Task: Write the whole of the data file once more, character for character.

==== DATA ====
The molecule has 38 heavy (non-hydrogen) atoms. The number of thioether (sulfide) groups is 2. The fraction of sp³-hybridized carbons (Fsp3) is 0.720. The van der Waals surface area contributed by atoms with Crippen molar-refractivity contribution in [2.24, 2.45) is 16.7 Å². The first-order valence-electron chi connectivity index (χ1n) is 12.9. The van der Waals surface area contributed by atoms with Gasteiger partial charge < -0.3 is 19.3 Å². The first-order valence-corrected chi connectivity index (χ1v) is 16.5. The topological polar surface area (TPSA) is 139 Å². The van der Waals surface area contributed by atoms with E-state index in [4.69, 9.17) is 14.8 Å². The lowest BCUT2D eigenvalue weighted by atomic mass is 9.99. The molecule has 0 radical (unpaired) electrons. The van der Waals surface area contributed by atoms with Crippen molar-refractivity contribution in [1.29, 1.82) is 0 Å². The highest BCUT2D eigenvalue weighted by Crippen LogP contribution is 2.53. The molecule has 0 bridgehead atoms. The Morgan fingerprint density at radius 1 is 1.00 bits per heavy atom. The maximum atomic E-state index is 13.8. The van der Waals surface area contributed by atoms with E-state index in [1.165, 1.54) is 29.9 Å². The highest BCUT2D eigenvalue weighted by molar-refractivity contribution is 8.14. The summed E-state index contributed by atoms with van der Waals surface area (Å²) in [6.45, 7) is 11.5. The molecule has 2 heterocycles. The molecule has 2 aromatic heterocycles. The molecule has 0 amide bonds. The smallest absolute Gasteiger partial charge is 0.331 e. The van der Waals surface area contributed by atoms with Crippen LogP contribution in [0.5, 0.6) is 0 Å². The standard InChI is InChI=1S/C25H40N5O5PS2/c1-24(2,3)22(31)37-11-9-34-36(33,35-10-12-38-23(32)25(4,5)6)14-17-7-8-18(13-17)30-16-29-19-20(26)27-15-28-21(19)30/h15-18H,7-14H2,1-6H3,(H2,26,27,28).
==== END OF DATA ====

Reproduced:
The molecule has 38 heavy (non-hydrogen) atoms. The number of thioether (sulfide) groups is 2. The fraction of sp³-hybridized carbons (Fsp3) is 0.720. The van der Waals surface area contributed by atoms with Crippen molar-refractivity contribution in [2.24, 2.45) is 16.7 Å². The first-order valence-electron chi connectivity index (χ1n) is 12.9. The van der Waals surface area contributed by atoms with Gasteiger partial charge < -0.3 is 19.3 Å². The first-order valence-corrected chi connectivity index (χ1v) is 16.5. The topological polar surface area (TPSA) is 139 Å². The van der Waals surface area contributed by atoms with E-state index in [4.69, 9.17) is 14.8 Å². The lowest BCUT2D eigenvalue weighted by atomic mass is 9.99. The molecule has 0 radical (unpaired) electrons. The van der Waals surface area contributed by atoms with Crippen molar-refractivity contribution in [1.29, 1.82) is 0 Å². The highest BCUT2D eigenvalue weighted by Crippen LogP contribution is 2.53. The molecule has 0 bridgehead atoms. The Morgan fingerprint density at radius 1 is 1.00 bits per heavy atom. The maximum atomic E-state index is 13.8. The van der Waals surface area contributed by atoms with E-state index in [1.165, 1.54) is 29.9 Å². The highest BCUT2D eigenvalue weighted by molar-refractivity contribution is 8.14. The summed E-state index contributed by atoms with van der Waals surface area (Å²) in [6.45, 7) is 11.5. The molecule has 2 heterocycles. The molecule has 2 aromatic heterocycles. The molecule has 0 amide bonds. The smallest absolute Gasteiger partial charge is 0.331 e. The van der Waals surface area contributed by atoms with Crippen LogP contribution in [0.5, 0.6) is 0 Å². The standard InChI is InChI=1S/C25H40N5O5PS2/c1-24(2,3)22(31)37-11-9-34-36(33,35-10-12-38-23(32)25(4,5)6)14-17-7-8-18(13-17)30-16-29-19-20(26)27-15-28-21(19)30/h15-18H,7-14H2,1-6H3,(H2,26,27,28).